At noon, the Sun reaches its lowest point of the whole year.

In the Southern Hemisphere, the summer solstice [Midsummer]takes place, and it is the longest day of the year and the shortest night, and from that date the days begin to shorten little by little.

It marks the passage from Spring to Summer.

At noon, the Sun reaches the highest point of the whole year.

Solstice at Stonehenge, UK
IMAGE By: Nanou22 from Pixabay Attribution 4.0 International (CC BY 4.0)

The Christmas festival, which takes place during the December solstice, symbolizes for the layman a dogmatic celebration that worships the biblical myth of the birth – and subsequent filicide – of the redeemer of humanity, but for the Mason, for the son of light and reason, whose framework of action is Nature, must symbolize, following initiatory solar symbolism, the triumph of reason over ignorance of dogma.

The summer solstice – Southern Hemisphere – was dedicated to Recognition; and the winter solstice – Northern Hemisphere – to Hope, both solstices represent Nativitas by wisdom in the recognition of the light, and of the hope of approaching the truth.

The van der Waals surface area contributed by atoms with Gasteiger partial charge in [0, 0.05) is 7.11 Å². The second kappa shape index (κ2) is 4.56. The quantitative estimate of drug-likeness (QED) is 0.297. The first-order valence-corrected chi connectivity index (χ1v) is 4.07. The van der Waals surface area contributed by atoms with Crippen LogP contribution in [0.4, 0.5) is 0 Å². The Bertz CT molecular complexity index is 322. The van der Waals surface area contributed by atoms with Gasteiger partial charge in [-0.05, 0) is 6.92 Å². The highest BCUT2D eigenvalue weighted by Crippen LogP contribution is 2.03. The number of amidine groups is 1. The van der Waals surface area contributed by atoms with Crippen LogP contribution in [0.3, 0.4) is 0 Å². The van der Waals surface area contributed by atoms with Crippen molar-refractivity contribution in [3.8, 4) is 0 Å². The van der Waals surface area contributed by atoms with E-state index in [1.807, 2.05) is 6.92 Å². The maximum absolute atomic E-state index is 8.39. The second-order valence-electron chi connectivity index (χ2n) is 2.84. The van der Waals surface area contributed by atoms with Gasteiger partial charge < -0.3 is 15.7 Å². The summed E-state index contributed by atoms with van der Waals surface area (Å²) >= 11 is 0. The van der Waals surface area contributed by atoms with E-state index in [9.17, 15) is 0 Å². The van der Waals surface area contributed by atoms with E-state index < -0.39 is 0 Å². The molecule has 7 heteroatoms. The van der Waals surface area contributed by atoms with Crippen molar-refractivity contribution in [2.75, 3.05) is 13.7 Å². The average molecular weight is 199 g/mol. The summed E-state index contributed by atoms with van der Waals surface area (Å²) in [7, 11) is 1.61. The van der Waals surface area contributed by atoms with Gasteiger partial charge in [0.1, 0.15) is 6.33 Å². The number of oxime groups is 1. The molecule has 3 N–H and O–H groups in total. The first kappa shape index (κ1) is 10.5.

If the lodge is the representation of the Universe, and even more so of the Cosmos, that is, of the time-space in which we think and develop our Cogito Ergo Sum [I think, therefore I am] and our Nosce te Ipsum [know thyself], then the solstice that takes place in the month of December, either when the Sun reaches its lowest point – northern hemisphere – or its highest point – southern hemisphere – symbolizes for the Mason the personification of the idea of ​​Janus, the door of the solstice of Capricorn that crosses the soul of the immortal reason of the man who leads him to become the God of his own evolution: Man hatching to become his own God through the light of reason: Nativitas Homo Deus.

A memento mori mosaic from excavations in the convent of San Gregorio in Rome, featuring the Greek motto. The artist is unknown. – Lessing Photo Archive:
IMAGE LINKED: wikimedia Attribution 4.0 International (CC BY 4.0)